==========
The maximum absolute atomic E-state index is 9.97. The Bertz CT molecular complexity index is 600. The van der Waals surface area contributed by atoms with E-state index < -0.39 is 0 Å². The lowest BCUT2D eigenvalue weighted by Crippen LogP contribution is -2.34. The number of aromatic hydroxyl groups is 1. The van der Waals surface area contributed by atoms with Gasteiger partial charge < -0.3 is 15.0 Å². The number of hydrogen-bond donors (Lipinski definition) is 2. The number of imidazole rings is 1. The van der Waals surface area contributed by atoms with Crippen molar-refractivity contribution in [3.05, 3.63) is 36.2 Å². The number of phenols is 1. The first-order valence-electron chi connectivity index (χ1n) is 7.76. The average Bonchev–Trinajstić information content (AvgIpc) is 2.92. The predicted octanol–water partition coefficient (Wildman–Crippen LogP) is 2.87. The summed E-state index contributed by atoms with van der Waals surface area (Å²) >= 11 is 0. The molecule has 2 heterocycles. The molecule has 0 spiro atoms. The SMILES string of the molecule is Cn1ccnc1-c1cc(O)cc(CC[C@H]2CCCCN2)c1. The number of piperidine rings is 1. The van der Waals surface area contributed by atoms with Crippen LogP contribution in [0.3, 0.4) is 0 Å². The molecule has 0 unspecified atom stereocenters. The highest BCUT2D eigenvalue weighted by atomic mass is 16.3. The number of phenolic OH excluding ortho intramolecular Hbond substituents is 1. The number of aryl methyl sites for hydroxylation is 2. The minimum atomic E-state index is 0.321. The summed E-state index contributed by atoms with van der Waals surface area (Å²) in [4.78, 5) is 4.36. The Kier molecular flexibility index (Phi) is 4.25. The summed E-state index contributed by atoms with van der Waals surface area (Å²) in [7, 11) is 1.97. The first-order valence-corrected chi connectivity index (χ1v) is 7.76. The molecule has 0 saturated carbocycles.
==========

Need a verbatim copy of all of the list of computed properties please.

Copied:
The maximum absolute atomic E-state index is 9.97. The Bertz CT molecular complexity index is 600. The van der Waals surface area contributed by atoms with E-state index < -0.39 is 0 Å². The lowest BCUT2D eigenvalue weighted by Crippen LogP contribution is -2.34. The number of aromatic hydroxyl groups is 1. The van der Waals surface area contributed by atoms with Gasteiger partial charge < -0.3 is 15.0 Å². The number of hydrogen-bond donors (Lipinski definition) is 2. The number of imidazole rings is 1. The van der Waals surface area contributed by atoms with Crippen molar-refractivity contribution in [3.05, 3.63) is 36.2 Å². The number of phenols is 1. The first-order valence-electron chi connectivity index (χ1n) is 7.76. The average Bonchev–Trinajstić information content (AvgIpc) is 2.92. The predicted octanol–water partition coefficient (Wildman–Crippen LogP) is 2.87. The summed E-state index contributed by atoms with van der Waals surface area (Å²) >= 11 is 0. The molecule has 2 heterocycles. The molecule has 0 spiro atoms. The SMILES string of the molecule is Cn1ccnc1-c1cc(O)cc(CC[C@H]2CCCCN2)c1. The number of piperidine rings is 1. The van der Waals surface area contributed by atoms with Crippen LogP contribution in [0.3, 0.4) is 0 Å². The molecule has 0 unspecified atom stereocenters. The highest BCUT2D eigenvalue weighted by atomic mass is 16.3. The number of phenolic OH excluding ortho intramolecular Hbond substituents is 1. The number of aryl methyl sites for hydroxylation is 2. The minimum atomic E-state index is 0.321. The summed E-state index contributed by atoms with van der Waals surface area (Å²) in [4.78, 5) is 4.36. The Kier molecular flexibility index (Phi) is 4.25. The summed E-state index contributed by atoms with van der Waals surface area (Å²) in [7, 11) is 1.97. The first-order valence-corrected chi connectivity index (χ1v) is 7.76. The molecule has 0 saturated carbocycles.